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Listed Building record MDR2516 - Catton Hall, Catton Road, Catton

Type and Period (1)

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Full Description

Catton Hall, Catton Road, Catton, built in 1741. 'Catton Hall, a three-storeyed building of red brick with a hipped slate roof, begun in 1741-1742 for Christopher Horton. The central stone doorway has Doric columns and pediment, and an entrance in the south east side dates from the 19th century. To the left is a 'Queen Anne' style wing of 1907. Grade II*.' (1-3) 'Country house designed in 1741 for Christopher Horton by William Smith, with wing added to the design of Sir Thomas Jackson in 1907. Interior altered in the early nineteenth century. A large square brick house of severe classical design.' (4) 'Catton Hall was built in 1742 by William Smith of Warwick for Christopher Horton, whose family had lived on the site since 1405. The east (garden) front is of nine bays, the central three breaking slightly forward, the whole relieved by a stucco band above the ground floor windows and an elegantly proportioned Tuscan porch surmounted by a triangular pediment on a metope frieze. All very plain and agreeable. Within, a plastered entrance hall, staircase ceiling and generally very impressive. Glover reports that the kitchens were "large and fitted up with steam boilers, stoves, etc. by Mr Harrison of Derby" although these were replaced in 1907 by new L-shaped kitchens and offices designed by Sir T G Jackson in Queen Anne style. The property passed to Wilmot in 1823 and Sir Robert Wilmot altered the entrance front from south to east within 6 years. On the extinction of the Wilmots, it passed via the Ansons to the family of its present owner, Mr D W H Neilson.' (5) 'The Horton family has occupied Catton Hall for many years. For more than four centuries it passed directly from one Horton to another until the death of Eusebius Horton in 1823. Catton went to his elder daughter, Anne Beatrix. Eventually Catton and the baronetcy passed to a Wilmot cousin and died out in 1931. Catton however did retain its link with the Hortons; on the death of George Lewis Wilmot-Horton in 1887 who had previously held Catton, the estate passed to his niece, Anne Beatrix's grand-daughter. Christopher Horton commissioned the construction of Catton by architect James Gibbs in about 1742, completing the building in 1745. Since then there have been two important structural changes. Sometime before 1829 the main entrance was moved from the centre of the south front to the east front and in 1907 the old kitchen and offices were replaced by an L-shaped building with hipped roofs on the north east corner of the house. All of Gibb's rooms apart from the library have remained intact- for instance the drawing room has finely panelled walls and the morning room is spacious and most attractive. The estate is one mentioned in the Domesday Book and sold only once, with Horton descendants still there.' (6) From the National Heritage List for England: 'SK 21 NW PARISH OF CATTON CATTON ROAD 2/1 (West Side) 2.9.52 Catton Hall GV II* Country house. 1741, designed by William Smith for Christopher Horton, with minor C19 and C20 alterations, plus new wing of 1907 by Sir T G Jackson. Red brick on ashlar basement with gauged brick and stone dressings, plus first floor stone band. Hipped graduated slate roof with brick ridge stacks and moulded stone cornice with blocking course over. Nine bays by seven bays with double pile plan and three storeys plus basement. Main front facing the garden has three centre bays slightly advanced with flight of stone steps across the full width. To east side the basement has three original C18 glazing bar sashes and to west there are two similar sashes, those to west are almost encased by a pathway which has been added to the front and those to east have an early C19 bracketed stone balcony over with simple ironwork balustrade. Ground floor has a central Tuscan columned doorcase with triglyphed frieze, dentilled pediment and C19 double glazed doors. To either side there are four full height plain sashes, all with C19 pelmets. Above there are nine plain sashes and above again there are nine 2-light casement windows. All windows have flat gauged brick arches with stone keyblocks. North front has central five bays recessed with flight of stone steps up to central doorcase, flanked by three C18 glazing bar sashes to east and two similar to west, at basement level. Above, the central door has double glazed doors below a divided overlight, and to east there is one small pane cross window and three glazing bar sashes. To west there are two similar sashes and a wide central window to the advanced western bays. Above there are nine glazing bar sashes and above again there are seven similar sashes and two 2-light casement windows. As on main front all openings have flat gauged brick arches with stone keyblocks. West and east fronts have similar windows. East front has early C20 brick and stone porch to centre and west front has three centre bays advanced. Attached to north-east corner is the 1907 addition which is also of red brick with gauged brick dressings, and has a steeply pitched hipped slate roof with belled eaves, dentilled cornice and panelled brick ridge stacks. South elevation has first floor brick band with rusticated pilaster strips, between the bays, below and flat pilasters above. Ground floor has four glazing bar sashes and above there are four similar windows with gauged brick aprons, all openings have flat brick arches. Above again there are four large roof dormers with glazing bar sashes, those to either end with segmental pediments and those to centre with triangular pediments. Good quality contemporary interior has wide open well staircase with turned balusters on closed strings, solid newels, wreathed and ramped handrail and dado panelling to opposite wall. Above, the landing has a plasterwork ceiling with central eagle rose and to the top of the stairs there are moulded semi-circular headed arches with large keystones. Central entrance hall has original fireplace with pedimented overmantle and matching panel on opposite wall, both flanked by plasterwork sconces, also moulded shouldered doorcases with cornices to side walls and similar pedimented doorcase to back wall, those to side walls with overdoors decorated with plaster musical instruments; ceiling has grid of beams with moulded plasterwork. Drawing room to west side has original panelling, shouldered doorcases with moulded cornices and an early C19 marble fireplace with inlaid jasper to the jambs. Morning room to east side of hall has original panelling, fireplace with pedimented overmantle, cornicing and doorcase. Present columned entrance hall is an early C19 arrangement. Main first floor bedrooms have C18 cornicing, dado rails and. fireplaces. There is a knopped baluster back staircase up to the second floor, which originally continued down to the basement. Two second floor rooms have C17 panelling, probably re-used from an earlier house, and C18 fireplaces. There is also C17 panelling in basement rooms. Sources: Country Life, March 17, 1960, p566, and 'The Country Seat', edited by Howard Colvin and John Harris with essay on Catton Hall by Andor Gomme, p157, 1970. Listing NGR: SK2061315359.' (7)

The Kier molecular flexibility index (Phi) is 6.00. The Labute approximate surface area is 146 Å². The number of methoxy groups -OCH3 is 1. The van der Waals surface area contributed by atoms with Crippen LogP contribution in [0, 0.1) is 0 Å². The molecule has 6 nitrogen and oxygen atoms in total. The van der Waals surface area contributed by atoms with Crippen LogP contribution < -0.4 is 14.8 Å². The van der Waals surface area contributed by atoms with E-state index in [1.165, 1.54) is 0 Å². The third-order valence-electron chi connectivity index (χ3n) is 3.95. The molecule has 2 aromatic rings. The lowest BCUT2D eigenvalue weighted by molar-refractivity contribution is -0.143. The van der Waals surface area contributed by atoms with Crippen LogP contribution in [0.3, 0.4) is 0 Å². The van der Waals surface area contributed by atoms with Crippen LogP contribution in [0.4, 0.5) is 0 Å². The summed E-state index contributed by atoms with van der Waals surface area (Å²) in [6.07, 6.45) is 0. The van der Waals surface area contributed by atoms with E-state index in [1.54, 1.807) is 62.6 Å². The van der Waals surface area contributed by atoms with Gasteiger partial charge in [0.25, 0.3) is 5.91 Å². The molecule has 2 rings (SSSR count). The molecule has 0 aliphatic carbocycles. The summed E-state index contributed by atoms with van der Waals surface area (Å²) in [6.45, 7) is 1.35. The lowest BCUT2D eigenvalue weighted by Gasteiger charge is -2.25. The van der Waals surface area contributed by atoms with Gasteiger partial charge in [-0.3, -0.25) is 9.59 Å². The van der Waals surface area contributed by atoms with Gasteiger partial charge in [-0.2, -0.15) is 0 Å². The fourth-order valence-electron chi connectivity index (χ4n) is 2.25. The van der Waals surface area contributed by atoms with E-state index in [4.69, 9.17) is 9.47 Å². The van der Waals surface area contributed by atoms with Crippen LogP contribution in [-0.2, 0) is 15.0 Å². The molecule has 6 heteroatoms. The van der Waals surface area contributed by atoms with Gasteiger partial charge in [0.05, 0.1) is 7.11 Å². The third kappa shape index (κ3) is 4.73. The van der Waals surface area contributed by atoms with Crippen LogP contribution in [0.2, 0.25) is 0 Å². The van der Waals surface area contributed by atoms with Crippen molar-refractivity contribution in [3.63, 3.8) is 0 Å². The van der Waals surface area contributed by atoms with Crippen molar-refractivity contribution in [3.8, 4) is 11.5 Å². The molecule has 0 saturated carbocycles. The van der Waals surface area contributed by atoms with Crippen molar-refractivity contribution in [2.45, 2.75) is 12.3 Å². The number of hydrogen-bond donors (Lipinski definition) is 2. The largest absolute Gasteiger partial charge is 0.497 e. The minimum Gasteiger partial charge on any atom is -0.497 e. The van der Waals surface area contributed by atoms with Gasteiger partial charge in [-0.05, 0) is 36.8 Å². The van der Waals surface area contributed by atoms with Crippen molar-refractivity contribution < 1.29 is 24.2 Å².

Sources/Archives (7)

  • <1> Bibliographic reference: Pevsner, N. 1979. The Buildings of England: Derbyshire. 2nd ed., revised. 123-124.
  • <2> Bibliographic reference: Department of the Environment. 1960. DOE (HHR) Repton RD, Derby.
  • <3> Bibliographic reference: Department of the Environment. 1986. DOE Listed Buildings, District of South Derbyshire, Derby, 12th December 1986. 1-2.
  • <4> Index: RCHME (Royal Commission on the Historic Monuments of England). 1995. New National Forest Survey: 947575. 947575. 181.
  • <5> Bibliographic reference: Craven, M & Stanley, M. 1982. The Derbyshire Country House, Volume I. 26.
  • <6> Article in serial: Christian, R. 1969. 'Derbyshire Homes, Catton Hall', Derbyshire Life and Countryside. March.
  • <7> Listed Building File: Historic England. 2011. The National Heritage List for England.



Grid reference SK 20613 15359 (point)

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Record last edited

Feb 7 2024 8:05PM